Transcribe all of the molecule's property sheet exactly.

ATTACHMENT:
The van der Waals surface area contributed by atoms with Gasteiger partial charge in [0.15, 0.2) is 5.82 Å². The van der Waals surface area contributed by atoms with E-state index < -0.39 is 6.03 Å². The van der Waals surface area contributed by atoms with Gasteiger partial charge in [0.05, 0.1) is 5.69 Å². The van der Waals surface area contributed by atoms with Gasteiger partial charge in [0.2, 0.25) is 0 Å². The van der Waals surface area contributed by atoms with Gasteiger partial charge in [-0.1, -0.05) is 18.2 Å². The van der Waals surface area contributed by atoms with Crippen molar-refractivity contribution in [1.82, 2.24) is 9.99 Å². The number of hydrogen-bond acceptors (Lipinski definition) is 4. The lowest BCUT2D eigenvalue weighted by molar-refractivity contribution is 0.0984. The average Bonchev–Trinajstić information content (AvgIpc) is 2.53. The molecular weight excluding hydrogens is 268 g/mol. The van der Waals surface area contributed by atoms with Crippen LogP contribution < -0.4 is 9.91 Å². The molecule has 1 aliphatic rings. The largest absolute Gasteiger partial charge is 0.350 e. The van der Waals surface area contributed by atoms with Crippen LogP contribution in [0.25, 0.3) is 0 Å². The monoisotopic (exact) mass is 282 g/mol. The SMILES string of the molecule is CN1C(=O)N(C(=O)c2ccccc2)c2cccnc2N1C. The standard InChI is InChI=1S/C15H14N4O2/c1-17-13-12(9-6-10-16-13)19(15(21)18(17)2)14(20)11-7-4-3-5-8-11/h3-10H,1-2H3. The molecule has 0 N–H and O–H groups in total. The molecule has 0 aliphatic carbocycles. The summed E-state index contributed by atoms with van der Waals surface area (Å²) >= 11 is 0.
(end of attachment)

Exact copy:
The van der Waals surface area contributed by atoms with Gasteiger partial charge in [0.15, 0.2) is 5.82 Å². The van der Waals surface area contributed by atoms with E-state index < -0.39 is 6.03 Å². The van der Waals surface area contributed by atoms with Gasteiger partial charge in [0.05, 0.1) is 5.69 Å². The van der Waals surface area contributed by atoms with Gasteiger partial charge in [0.2, 0.25) is 0 Å². The van der Waals surface area contributed by atoms with Gasteiger partial charge in [-0.1, -0.05) is 18.2 Å². The van der Waals surface area contributed by atoms with Crippen molar-refractivity contribution in [1.82, 2.24) is 9.99 Å². The number of hydrogen-bond acceptors (Lipinski definition) is 4. The lowest BCUT2D eigenvalue weighted by molar-refractivity contribution is 0.0984. The average Bonchev–Trinajstić information content (AvgIpc) is 2.53. The molecular weight excluding hydrogens is 268 g/mol. The van der Waals surface area contributed by atoms with Crippen LogP contribution < -0.4 is 9.91 Å². The molecule has 1 aliphatic rings. The largest absolute Gasteiger partial charge is 0.350 e. The van der Waals surface area contributed by atoms with Crippen LogP contribution in [0.25, 0.3) is 0 Å². The monoisotopic (exact) mass is 282 g/mol. The SMILES string of the molecule is CN1C(=O)N(C(=O)c2ccccc2)c2cccnc2N1C. The standard InChI is InChI=1S/C15H14N4O2/c1-17-13-12(9-6-10-16-13)19(15(21)18(17)2)14(20)11-7-4-3-5-8-11/h3-10H,1-2H3. The molecule has 0 N–H and O–H groups in total. The molecule has 0 aliphatic carbocycles. The summed E-state index contributed by atoms with van der Waals surface area (Å²) >= 11 is 0.